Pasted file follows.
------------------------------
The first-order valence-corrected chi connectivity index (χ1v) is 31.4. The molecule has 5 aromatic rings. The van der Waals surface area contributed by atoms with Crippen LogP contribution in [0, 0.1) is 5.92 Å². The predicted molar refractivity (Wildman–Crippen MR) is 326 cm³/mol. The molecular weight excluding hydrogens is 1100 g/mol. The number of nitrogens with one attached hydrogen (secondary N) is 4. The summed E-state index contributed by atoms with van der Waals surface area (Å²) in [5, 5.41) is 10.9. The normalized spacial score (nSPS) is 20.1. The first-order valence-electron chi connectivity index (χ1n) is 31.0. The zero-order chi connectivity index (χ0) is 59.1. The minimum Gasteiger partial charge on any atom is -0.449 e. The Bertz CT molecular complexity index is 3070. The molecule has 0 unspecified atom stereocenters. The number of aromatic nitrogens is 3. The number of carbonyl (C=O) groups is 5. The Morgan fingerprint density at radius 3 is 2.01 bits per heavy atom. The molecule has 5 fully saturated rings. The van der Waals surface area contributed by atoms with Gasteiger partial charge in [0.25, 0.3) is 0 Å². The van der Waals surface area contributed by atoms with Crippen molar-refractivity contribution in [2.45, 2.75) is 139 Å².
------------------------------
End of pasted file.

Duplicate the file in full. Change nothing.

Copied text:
The first-order valence-corrected chi connectivity index (χ1v) is 31.4. The molecule has 5 aromatic rings. The van der Waals surface area contributed by atoms with Crippen LogP contribution in [0, 0.1) is 5.92 Å². The predicted molar refractivity (Wildman–Crippen MR) is 326 cm³/mol. The molecular weight excluding hydrogens is 1100 g/mol. The number of nitrogens with one attached hydrogen (secondary N) is 4. The summed E-state index contributed by atoms with van der Waals surface area (Å²) in [5, 5.41) is 10.9. The normalized spacial score (nSPS) is 20.1. The first-order valence-electron chi connectivity index (χ1n) is 31.0. The zero-order chi connectivity index (χ0) is 59.1. The minimum Gasteiger partial charge on any atom is -0.449 e. The Bertz CT molecular complexity index is 3070. The molecule has 0 unspecified atom stereocenters. The number of aromatic nitrogens is 3. The number of carbonyl (C=O) groups is 5. The Morgan fingerprint density at radius 3 is 2.01 bits per heavy atom. The molecule has 5 fully saturated rings. The van der Waals surface area contributed by atoms with Gasteiger partial charge in [0.25, 0.3) is 0 Å². The van der Waals surface area contributed by atoms with Crippen molar-refractivity contribution in [2.45, 2.75) is 139 Å².